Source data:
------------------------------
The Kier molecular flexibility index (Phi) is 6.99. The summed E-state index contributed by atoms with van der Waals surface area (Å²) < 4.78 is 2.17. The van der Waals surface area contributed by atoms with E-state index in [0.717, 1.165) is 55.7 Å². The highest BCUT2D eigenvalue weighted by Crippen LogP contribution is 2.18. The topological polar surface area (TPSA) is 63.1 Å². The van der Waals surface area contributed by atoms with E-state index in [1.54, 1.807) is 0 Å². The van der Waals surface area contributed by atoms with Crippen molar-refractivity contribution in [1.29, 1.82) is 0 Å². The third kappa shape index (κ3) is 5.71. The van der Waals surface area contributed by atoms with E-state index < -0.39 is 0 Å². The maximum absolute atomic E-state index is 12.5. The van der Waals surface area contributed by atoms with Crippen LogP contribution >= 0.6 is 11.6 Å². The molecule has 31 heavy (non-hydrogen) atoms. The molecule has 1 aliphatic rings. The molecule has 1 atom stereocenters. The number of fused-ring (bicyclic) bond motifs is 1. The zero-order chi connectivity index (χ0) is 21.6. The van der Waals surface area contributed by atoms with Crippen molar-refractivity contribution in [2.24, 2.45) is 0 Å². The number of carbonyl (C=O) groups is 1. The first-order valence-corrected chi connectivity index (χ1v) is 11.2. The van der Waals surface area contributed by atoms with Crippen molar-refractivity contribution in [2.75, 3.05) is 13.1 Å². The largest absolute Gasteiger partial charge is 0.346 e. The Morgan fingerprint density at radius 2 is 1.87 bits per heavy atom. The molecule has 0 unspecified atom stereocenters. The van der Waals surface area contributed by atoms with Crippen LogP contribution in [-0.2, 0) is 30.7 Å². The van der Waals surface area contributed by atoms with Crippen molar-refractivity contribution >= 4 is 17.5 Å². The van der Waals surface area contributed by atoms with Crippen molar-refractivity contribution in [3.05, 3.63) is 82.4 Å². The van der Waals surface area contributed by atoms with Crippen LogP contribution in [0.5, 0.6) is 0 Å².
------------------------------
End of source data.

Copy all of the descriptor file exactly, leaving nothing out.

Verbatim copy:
The Kier molecular flexibility index (Phi) is 6.99. The summed E-state index contributed by atoms with van der Waals surface area (Å²) < 4.78 is 2.17. The van der Waals surface area contributed by atoms with E-state index in [0.717, 1.165) is 55.7 Å². The highest BCUT2D eigenvalue weighted by Crippen LogP contribution is 2.18. The topological polar surface area (TPSA) is 63.1 Å². The van der Waals surface area contributed by atoms with E-state index in [1.54, 1.807) is 0 Å². The van der Waals surface area contributed by atoms with Crippen molar-refractivity contribution in [1.29, 1.82) is 0 Å². The third kappa shape index (κ3) is 5.71. The van der Waals surface area contributed by atoms with E-state index < -0.39 is 0 Å². The maximum absolute atomic E-state index is 12.5. The van der Waals surface area contributed by atoms with Crippen LogP contribution >= 0.6 is 11.6 Å². The molecule has 31 heavy (non-hydrogen) atoms. The molecule has 1 aliphatic rings. The molecule has 1 atom stereocenters. The number of fused-ring (bicyclic) bond motifs is 1. The zero-order chi connectivity index (χ0) is 21.6. The van der Waals surface area contributed by atoms with Crippen molar-refractivity contribution in [2.24, 2.45) is 0 Å². The number of carbonyl (C=O) groups is 1. The first-order valence-corrected chi connectivity index (χ1v) is 11.2. The van der Waals surface area contributed by atoms with Crippen molar-refractivity contribution in [2.75, 3.05) is 13.1 Å². The largest absolute Gasteiger partial charge is 0.346 e. The Morgan fingerprint density at radius 2 is 1.87 bits per heavy atom. The molecule has 0 unspecified atom stereocenters. The van der Waals surface area contributed by atoms with Crippen LogP contribution in [-0.2, 0) is 30.7 Å². The van der Waals surface area contributed by atoms with Crippen molar-refractivity contribution >= 4 is 17.5 Å². The van der Waals surface area contributed by atoms with Crippen molar-refractivity contribution in [3.05, 3.63) is 82.4 Å². The van der Waals surface area contributed by atoms with Crippen LogP contribution in [0.5, 0.6) is 0 Å².